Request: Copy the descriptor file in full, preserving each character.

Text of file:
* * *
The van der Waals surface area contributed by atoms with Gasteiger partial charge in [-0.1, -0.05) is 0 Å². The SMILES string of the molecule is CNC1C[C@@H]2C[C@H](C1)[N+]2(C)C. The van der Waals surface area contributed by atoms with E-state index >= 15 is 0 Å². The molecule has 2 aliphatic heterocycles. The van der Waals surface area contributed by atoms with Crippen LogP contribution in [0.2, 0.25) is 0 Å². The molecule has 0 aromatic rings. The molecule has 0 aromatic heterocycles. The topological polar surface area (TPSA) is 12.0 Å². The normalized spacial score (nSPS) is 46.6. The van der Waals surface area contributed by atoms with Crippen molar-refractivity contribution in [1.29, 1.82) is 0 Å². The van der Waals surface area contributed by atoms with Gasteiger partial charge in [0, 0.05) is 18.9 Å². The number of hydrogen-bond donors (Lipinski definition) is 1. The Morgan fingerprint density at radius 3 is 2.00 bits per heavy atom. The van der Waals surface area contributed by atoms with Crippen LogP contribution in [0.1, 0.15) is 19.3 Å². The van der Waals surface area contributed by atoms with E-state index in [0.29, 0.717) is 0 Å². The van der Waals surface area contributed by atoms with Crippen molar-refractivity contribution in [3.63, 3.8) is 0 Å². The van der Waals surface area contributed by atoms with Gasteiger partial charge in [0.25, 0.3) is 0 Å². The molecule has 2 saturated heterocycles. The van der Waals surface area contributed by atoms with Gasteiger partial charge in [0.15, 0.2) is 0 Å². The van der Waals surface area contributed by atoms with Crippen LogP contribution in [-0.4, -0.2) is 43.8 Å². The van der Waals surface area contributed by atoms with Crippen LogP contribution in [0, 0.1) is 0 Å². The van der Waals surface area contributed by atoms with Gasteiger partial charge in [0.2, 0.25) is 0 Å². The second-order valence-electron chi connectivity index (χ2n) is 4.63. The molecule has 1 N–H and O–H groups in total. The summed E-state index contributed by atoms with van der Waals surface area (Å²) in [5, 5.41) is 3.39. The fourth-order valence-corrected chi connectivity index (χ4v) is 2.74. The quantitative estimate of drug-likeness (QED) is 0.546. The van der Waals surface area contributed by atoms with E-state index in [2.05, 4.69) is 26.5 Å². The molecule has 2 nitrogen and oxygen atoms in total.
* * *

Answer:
The van der Waals surface area contributed by atoms with Gasteiger partial charge in [-0.1, -0.05) is 0 Å². The SMILES string of the molecule is CNC1C[C@@H]2C[C@H](C1)[N+]2(C)C. The van der Waals surface area contributed by atoms with E-state index >= 15 is 0 Å². The molecule has 2 aliphatic heterocycles. The van der Waals surface area contributed by atoms with Crippen LogP contribution in [0.2, 0.25) is 0 Å². The molecule has 0 aromatic rings. The molecule has 0 aromatic heterocycles. The topological polar surface area (TPSA) is 12.0 Å². The normalized spacial score (nSPS) is 46.6. The van der Waals surface area contributed by atoms with Crippen molar-refractivity contribution in [1.29, 1.82) is 0 Å². The van der Waals surface area contributed by atoms with Gasteiger partial charge in [0, 0.05) is 18.9 Å². The number of hydrogen-bond donors (Lipinski definition) is 1. The Morgan fingerprint density at radius 3 is 2.00 bits per heavy atom. The van der Waals surface area contributed by atoms with Crippen LogP contribution in [0.1, 0.15) is 19.3 Å². The van der Waals surface area contributed by atoms with E-state index in [0.29, 0.717) is 0 Å². The van der Waals surface area contributed by atoms with Crippen molar-refractivity contribution in [3.63, 3.8) is 0 Å². The van der Waals surface area contributed by atoms with Gasteiger partial charge in [0.25, 0.3) is 0 Å². The molecule has 2 saturated heterocycles. The van der Waals surface area contributed by atoms with Gasteiger partial charge in [0.15, 0.2) is 0 Å². The van der Waals surface area contributed by atoms with Crippen LogP contribution in [-0.4, -0.2) is 43.8 Å². The van der Waals surface area contributed by atoms with Crippen LogP contribution in [0, 0.1) is 0 Å². The van der Waals surface area contributed by atoms with Gasteiger partial charge in [0.2, 0.25) is 0 Å². The second-order valence-electron chi connectivity index (χ2n) is 4.63. The molecule has 1 N–H and O–H groups in total. The summed E-state index contributed by atoms with van der Waals surface area (Å²) in [5, 5.41) is 3.39. The fourth-order valence-corrected chi connectivity index (χ4v) is 2.74. The quantitative estimate of drug-likeness (QED) is 0.546. The van der Waals surface area contributed by atoms with E-state index in [2.05, 4.69) is 26.5 Å². The molecule has 2 nitrogen and oxygen atoms in total.